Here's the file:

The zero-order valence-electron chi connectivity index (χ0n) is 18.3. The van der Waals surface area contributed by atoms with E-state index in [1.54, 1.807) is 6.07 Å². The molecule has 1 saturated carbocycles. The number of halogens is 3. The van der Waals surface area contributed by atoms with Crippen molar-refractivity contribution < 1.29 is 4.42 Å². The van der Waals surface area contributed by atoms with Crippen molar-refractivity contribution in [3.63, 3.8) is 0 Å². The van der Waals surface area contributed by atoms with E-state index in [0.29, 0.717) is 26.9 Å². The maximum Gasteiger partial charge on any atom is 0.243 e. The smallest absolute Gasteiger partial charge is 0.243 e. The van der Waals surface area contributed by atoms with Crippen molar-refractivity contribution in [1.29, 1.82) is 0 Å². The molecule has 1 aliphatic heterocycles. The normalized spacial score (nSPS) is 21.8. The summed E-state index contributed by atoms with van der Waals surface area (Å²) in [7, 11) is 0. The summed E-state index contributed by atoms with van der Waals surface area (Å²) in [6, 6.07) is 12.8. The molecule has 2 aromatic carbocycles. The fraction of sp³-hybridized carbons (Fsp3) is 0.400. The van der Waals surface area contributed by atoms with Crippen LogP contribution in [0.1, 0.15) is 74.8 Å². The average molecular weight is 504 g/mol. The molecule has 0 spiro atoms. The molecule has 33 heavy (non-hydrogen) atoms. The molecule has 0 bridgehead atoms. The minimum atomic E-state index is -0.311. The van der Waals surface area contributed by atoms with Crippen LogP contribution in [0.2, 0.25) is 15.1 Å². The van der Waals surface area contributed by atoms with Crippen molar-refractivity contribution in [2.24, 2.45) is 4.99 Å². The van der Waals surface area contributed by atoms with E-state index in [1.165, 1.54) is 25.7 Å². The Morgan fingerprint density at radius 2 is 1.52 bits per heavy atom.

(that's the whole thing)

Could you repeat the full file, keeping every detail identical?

The zero-order valence-electron chi connectivity index (χ0n) is 18.3. The van der Waals surface area contributed by atoms with E-state index in [1.54, 1.807) is 6.07 Å². The molecule has 1 saturated carbocycles. The number of halogens is 3. The van der Waals surface area contributed by atoms with Crippen molar-refractivity contribution < 1.29 is 4.42 Å². The van der Waals surface area contributed by atoms with Crippen molar-refractivity contribution in [3.63, 3.8) is 0 Å². The van der Waals surface area contributed by atoms with E-state index in [0.29, 0.717) is 26.9 Å². The maximum Gasteiger partial charge on any atom is 0.243 e. The smallest absolute Gasteiger partial charge is 0.243 e. The van der Waals surface area contributed by atoms with Crippen molar-refractivity contribution in [1.29, 1.82) is 0 Å². The molecule has 1 aliphatic heterocycles. The normalized spacial score (nSPS) is 21.8. The summed E-state index contributed by atoms with van der Waals surface area (Å²) in [7, 11) is 0. The summed E-state index contributed by atoms with van der Waals surface area (Å²) in [6, 6.07) is 12.8. The molecule has 2 aromatic carbocycles. The fraction of sp³-hybridized carbons (Fsp3) is 0.400. The van der Waals surface area contributed by atoms with Crippen LogP contribution in [0.1, 0.15) is 74.8 Å². The average molecular weight is 504 g/mol. The molecule has 0 spiro atoms. The molecule has 33 heavy (non-hydrogen) atoms. The molecule has 0 bridgehead atoms. The minimum atomic E-state index is -0.311. The van der Waals surface area contributed by atoms with Crippen LogP contribution in [0.2, 0.25) is 15.1 Å². The van der Waals surface area contributed by atoms with Crippen molar-refractivity contribution in [2.24, 2.45) is 4.99 Å². The van der Waals surface area contributed by atoms with E-state index in [1.165, 1.54) is 25.7 Å². The Morgan fingerprint density at radius 2 is 1.52 bits per heavy atom.